Looking for Alaska by John Green. Someone out there loves John Greene. Maybe Princess Nebraska? Maybe Jonniker? Anyway, I took whoever-it-was' advice and got this YA novel from the library. The setting is a boarding school and the plot revolves around a certain mysterious girl named Alaska and all who fall in her orbit. I liked it, the characters were believable, the structure was interesting, but the plot was a bit high strung (to be expected from YA novels, I suppose). I might get another of his books but I haven't felt compelled to yet.
The Marriage Plot by Jeffrey Eugenides. Middlesex is my all time favorite book. ALL TIME. So I had very high expectations for this novel. It's basically a love triangle between three college grads: Madeleine, Mitchell and Leonard. Mitchell and Leonard, a religious seeker and a manic depressive respectively, felt the most real to me as they try to find themselves and vie for Madeleine. Madeleine, who worries that's she's too normal, is .... too normal. Bland. Blah. While the prose is as elegant as I expected, the plot felt slow and uneventful. I kept waiting for something to happen. But! The ending! ROCKED. A seriously great ending. Thanks for that, Eugenides.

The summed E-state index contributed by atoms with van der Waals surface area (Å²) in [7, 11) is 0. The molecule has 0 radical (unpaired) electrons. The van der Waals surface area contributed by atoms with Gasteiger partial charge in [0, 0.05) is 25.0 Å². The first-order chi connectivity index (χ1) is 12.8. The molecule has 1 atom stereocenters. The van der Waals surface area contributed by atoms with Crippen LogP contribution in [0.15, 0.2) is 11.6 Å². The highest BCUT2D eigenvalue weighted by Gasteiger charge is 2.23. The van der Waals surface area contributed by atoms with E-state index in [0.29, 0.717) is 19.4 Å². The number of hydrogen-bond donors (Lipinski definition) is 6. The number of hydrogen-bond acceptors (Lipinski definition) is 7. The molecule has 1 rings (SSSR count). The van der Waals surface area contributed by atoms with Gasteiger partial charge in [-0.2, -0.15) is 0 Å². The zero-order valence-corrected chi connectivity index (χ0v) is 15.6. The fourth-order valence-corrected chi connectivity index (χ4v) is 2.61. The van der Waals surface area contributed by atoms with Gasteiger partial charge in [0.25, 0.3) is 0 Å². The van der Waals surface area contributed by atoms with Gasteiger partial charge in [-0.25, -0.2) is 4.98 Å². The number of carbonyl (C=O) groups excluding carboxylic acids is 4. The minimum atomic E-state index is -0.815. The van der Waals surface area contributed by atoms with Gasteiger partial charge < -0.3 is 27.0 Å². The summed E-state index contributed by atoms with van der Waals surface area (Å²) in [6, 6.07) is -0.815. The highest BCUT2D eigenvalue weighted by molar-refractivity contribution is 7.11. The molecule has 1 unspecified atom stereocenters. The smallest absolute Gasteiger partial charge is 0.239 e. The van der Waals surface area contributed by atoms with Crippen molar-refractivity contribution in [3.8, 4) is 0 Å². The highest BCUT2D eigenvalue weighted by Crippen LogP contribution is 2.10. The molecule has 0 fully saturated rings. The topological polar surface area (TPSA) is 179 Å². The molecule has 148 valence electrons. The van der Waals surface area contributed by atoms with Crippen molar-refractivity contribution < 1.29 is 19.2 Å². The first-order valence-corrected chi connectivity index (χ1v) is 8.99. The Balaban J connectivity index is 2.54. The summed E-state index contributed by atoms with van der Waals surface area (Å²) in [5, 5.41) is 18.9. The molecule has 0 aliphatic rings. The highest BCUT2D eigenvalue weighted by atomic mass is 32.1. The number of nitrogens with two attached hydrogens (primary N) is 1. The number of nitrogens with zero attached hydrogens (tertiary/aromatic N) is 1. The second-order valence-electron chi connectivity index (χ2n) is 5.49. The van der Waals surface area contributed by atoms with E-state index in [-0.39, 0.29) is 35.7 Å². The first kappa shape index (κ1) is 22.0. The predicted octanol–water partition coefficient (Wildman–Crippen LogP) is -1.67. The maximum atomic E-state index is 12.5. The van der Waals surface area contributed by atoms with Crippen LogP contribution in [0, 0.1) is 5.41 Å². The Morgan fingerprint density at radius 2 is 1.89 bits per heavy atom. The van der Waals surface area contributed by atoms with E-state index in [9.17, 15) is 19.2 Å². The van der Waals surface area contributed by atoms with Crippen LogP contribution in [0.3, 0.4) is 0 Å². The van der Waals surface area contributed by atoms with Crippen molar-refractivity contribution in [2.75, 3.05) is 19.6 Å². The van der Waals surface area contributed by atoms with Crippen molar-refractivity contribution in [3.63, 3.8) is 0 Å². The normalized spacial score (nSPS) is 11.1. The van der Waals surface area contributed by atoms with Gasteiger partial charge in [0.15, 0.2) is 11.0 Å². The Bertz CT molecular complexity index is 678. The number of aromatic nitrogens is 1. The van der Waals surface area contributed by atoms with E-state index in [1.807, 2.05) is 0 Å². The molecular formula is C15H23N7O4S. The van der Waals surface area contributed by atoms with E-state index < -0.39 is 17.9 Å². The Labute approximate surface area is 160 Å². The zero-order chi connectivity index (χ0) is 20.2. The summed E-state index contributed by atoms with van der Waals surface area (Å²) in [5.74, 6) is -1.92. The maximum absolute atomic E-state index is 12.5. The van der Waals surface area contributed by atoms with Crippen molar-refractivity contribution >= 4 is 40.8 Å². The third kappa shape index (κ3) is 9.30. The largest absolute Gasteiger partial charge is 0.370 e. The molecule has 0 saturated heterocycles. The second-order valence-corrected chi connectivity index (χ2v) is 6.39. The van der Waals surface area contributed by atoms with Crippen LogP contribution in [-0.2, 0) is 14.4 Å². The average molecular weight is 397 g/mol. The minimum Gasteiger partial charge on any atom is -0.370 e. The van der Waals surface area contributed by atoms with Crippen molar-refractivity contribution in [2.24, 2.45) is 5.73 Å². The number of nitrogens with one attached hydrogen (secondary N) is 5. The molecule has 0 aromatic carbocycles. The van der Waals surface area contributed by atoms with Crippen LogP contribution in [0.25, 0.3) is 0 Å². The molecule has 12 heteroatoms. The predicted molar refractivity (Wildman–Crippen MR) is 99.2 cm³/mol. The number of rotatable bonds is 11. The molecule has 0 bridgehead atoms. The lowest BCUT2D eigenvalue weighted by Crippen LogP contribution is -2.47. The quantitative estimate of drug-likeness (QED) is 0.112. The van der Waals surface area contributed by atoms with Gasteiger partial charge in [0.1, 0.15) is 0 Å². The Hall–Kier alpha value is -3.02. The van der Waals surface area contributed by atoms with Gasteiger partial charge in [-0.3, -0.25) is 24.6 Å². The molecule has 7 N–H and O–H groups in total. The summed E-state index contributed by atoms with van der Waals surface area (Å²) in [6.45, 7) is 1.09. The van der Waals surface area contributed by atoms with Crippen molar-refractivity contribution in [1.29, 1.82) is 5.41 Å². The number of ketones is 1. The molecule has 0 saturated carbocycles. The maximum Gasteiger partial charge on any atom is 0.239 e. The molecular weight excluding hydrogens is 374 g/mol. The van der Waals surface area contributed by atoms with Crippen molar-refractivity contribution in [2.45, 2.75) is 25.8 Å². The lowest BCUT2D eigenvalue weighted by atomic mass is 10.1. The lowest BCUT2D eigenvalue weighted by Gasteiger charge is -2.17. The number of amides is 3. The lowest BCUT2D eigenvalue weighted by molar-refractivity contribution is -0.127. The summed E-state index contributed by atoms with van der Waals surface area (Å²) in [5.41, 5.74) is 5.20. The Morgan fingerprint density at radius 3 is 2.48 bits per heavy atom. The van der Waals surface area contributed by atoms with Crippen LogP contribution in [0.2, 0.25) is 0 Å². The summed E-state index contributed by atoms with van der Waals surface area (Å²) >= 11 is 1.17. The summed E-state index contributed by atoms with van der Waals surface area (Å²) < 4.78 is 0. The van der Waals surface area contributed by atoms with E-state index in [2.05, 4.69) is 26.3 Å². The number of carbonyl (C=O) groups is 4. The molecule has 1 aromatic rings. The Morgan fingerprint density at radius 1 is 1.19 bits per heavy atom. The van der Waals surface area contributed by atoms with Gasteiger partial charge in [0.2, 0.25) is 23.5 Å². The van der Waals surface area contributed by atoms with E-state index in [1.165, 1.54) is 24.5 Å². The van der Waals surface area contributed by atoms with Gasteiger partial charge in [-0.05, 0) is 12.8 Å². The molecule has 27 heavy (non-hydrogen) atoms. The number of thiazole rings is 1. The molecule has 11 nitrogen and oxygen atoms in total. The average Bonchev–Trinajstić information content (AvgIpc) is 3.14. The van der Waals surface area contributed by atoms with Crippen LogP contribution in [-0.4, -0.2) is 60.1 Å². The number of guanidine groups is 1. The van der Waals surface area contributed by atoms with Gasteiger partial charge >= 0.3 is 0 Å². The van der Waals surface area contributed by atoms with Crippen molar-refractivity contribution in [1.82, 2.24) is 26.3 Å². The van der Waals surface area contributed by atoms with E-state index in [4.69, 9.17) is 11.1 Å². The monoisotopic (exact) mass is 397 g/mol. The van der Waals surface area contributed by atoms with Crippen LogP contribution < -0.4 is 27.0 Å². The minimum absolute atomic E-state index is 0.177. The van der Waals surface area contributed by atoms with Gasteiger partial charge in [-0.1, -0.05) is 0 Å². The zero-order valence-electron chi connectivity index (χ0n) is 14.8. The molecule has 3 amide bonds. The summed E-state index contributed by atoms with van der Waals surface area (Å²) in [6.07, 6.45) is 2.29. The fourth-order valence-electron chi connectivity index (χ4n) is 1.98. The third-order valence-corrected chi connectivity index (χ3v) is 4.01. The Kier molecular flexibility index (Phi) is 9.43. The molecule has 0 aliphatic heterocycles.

Signs of Life by Natalie Taylor. Twenty-something and pregnant, Taylor lost her young husband suddenly. This memoir of the year after his death is sad and light at the same time. As I read, I could feel her youth, in good and bad ways. There was surprisingly little about her feelings on motherhood, most of it is about her loss of her husband and how her job as a teacher helps her heal. I love hearing how people get through the worse things that can possibly happen, it somehow assuages my own anxieties. So if that's your thing too, you'll like this book.
The Art of Hearing Heartbeats by Jan-Phillipe Sendker. I read a positive review of this novel that made me want to read it. At its heart, it's a romance and a mystery. A grown daughter sets out for Burma to find her missing father and a mysterious woman. She uncovers a love story that made me cry my way through a half a box of tissues. Sweet, romantic read.